The Center for Arms Control and Non-Proliferation has released their analysis of US Federal Spending on Bio-defense from 2001-2007.
The numbers are staggering: Since 2001 the U.S. government has spent or allocated over
$36 billion among 11 federal departments and agencies on bio-defense. The Bush Administration has proposed $8 billion in bio-defense
spending for FY '07, approximately $120 million (or 1.5%) over the '06 appropriation. Of particular interest was that only
2% of all federal bio-defense funding has been devoted to efforts to prevent the development, acquisition, and use of biological
weapons by other nations and terrorists.
—June 06. You can view
their analysis here or download it as a PDF
From Federation of American Scientists, at http://www.fas.org/blog/ssp/biosecurity/
cancels anthrax vaccine contract.
The same day that President Bush signed the Pandemic and All-Hazards Preparedness Act into law, the government canceled their contract for the production of 75 million doses of anthrax vaccine. The contract, with VaxGen, was the most significant from the much
criticized Bioshield program. But the cancellation was anticipated by many after VaxGen, who has never brought a vaccine or
drug to market missed several deadlines and, most recently, had their application for testing their vaccine in humans rejected
by the FDA.
The company only has one other product in its pipeline, a new smallpox vaccine, but they do not have a contract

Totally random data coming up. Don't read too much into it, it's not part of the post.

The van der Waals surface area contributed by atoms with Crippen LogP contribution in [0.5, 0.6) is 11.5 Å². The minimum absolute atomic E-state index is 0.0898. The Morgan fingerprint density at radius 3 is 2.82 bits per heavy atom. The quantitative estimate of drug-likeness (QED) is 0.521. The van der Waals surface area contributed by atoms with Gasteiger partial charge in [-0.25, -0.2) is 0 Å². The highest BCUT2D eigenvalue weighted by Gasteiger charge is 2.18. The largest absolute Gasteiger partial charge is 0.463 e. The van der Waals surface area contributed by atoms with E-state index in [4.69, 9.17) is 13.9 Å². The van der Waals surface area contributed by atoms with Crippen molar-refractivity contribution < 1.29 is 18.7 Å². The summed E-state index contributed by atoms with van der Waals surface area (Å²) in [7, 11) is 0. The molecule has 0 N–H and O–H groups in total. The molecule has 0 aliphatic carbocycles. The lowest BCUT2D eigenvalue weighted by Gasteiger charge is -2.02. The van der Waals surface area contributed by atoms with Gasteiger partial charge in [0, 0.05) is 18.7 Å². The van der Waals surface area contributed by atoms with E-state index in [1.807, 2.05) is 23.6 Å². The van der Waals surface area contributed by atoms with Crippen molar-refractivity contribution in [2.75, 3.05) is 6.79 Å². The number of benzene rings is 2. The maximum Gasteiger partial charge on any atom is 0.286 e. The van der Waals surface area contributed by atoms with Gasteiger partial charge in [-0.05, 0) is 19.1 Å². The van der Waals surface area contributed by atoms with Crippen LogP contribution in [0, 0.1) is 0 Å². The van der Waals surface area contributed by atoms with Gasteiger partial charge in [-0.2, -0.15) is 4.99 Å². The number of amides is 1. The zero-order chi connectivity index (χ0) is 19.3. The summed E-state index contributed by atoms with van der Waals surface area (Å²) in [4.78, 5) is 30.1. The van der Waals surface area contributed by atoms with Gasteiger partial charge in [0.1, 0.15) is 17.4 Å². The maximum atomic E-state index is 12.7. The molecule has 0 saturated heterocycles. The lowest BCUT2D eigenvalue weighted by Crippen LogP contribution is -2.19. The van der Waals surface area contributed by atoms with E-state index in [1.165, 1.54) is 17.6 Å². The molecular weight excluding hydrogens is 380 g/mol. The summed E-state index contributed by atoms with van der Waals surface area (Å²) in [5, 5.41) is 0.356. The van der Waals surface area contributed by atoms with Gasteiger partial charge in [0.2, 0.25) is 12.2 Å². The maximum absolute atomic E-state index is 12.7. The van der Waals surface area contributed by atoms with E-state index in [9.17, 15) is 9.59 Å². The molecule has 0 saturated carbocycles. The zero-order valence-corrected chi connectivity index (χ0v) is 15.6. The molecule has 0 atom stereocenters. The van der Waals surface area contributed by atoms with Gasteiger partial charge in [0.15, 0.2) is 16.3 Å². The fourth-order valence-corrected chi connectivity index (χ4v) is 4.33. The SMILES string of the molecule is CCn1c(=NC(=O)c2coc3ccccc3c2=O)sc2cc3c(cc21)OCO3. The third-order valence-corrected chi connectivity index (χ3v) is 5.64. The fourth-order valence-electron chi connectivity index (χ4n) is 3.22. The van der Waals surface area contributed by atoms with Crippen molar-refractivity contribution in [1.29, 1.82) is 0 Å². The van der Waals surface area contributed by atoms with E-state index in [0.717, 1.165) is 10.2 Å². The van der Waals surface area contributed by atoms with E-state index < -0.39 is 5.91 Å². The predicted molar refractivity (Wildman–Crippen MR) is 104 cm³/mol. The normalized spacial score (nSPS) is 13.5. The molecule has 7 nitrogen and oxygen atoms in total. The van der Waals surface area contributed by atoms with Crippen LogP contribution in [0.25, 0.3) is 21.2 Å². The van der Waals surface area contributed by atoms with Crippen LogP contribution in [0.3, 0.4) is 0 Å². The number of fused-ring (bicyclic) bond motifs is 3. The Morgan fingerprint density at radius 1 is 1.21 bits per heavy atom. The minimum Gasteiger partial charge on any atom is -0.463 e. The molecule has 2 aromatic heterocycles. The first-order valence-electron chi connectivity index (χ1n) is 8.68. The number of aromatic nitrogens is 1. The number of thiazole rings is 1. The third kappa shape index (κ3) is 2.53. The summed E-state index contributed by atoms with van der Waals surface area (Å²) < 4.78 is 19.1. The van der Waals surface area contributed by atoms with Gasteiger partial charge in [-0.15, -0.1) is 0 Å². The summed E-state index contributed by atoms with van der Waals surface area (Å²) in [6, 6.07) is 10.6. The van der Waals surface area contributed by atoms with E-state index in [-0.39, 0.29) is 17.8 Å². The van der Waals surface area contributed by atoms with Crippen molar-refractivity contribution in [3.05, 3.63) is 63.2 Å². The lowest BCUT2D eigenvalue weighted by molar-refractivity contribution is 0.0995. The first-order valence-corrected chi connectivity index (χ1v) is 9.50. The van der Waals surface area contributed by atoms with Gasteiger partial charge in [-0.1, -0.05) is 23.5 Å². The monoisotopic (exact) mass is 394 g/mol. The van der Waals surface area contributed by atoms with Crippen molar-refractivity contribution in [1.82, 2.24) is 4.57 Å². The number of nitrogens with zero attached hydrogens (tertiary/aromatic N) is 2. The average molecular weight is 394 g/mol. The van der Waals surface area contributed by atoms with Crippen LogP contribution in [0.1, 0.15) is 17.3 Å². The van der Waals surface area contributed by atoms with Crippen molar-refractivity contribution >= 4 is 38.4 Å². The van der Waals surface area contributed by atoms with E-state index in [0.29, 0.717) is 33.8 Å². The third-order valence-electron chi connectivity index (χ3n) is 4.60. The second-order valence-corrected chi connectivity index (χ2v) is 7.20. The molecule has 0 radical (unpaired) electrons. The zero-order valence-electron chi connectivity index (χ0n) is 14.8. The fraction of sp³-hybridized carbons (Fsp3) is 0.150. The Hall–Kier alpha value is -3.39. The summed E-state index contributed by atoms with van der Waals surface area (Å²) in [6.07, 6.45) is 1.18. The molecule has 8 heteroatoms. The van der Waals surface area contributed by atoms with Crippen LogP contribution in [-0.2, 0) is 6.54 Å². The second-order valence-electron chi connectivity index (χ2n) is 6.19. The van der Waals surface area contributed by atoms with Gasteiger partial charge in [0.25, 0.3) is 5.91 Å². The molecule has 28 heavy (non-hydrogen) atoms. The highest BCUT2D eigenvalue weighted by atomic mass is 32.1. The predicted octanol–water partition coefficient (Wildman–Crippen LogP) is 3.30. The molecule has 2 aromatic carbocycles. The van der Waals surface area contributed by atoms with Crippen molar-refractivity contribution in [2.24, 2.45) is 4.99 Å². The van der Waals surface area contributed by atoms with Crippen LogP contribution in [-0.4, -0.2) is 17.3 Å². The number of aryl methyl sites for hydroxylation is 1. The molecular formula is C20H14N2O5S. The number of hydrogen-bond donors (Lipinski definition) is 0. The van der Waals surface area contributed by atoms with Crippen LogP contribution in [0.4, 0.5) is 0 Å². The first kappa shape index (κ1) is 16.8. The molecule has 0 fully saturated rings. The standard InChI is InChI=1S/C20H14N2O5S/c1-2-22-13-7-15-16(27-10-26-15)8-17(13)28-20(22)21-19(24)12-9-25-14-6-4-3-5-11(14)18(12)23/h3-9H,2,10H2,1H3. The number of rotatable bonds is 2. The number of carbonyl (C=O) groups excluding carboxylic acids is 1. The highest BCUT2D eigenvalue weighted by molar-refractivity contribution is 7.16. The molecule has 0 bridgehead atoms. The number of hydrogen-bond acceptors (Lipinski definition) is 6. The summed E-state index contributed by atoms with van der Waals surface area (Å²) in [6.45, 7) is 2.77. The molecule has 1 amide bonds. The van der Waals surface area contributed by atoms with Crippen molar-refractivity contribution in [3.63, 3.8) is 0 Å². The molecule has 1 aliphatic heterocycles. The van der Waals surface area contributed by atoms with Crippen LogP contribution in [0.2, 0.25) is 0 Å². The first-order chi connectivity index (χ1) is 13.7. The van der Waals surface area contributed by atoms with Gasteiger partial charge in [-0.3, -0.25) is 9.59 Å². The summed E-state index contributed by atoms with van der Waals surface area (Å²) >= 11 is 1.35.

to produce it. So, after shelling out approximately $175 million of its own cash, they have been left at the table with the
bill. This scenario is precisely why no large pharmaceutical companies bid on the anthrax vaccine contract when it was offered.
It was simply too much of a gamble. Granted, VaxGen’s 5 year time line for production of a next generation vaccine was
overly ambitious by most standards, and they have no one to blame but themselves for signing a contract that there was little
chance of completing on time.
The US will continue to stockpile the previously available anthrax vaccine from Emergent BioSolutions even though
its safety has been a topic of concern for some time and that it has to be delivered in several doses over 6 months.
The cancellation of the contract and the passing of the Pandemic and All-Hazards Preparedness Act represent
a welcome step back and reevaluation of how the US has been approaching countermeasure development. Amongst
several provisions, the act calls for a reorganization of the Bioshield program and establishes the Biomedical Advanced Research
and Development Authority, or BARDA, under the Department of Health and Human Services, which will be tasked with organizing
vaccine and therapeutic development for potential bioterror agents. Having a more organized and accountable system for spending
the $5.6 billion dollars in Bioshield funding will most certainly could be a step forward.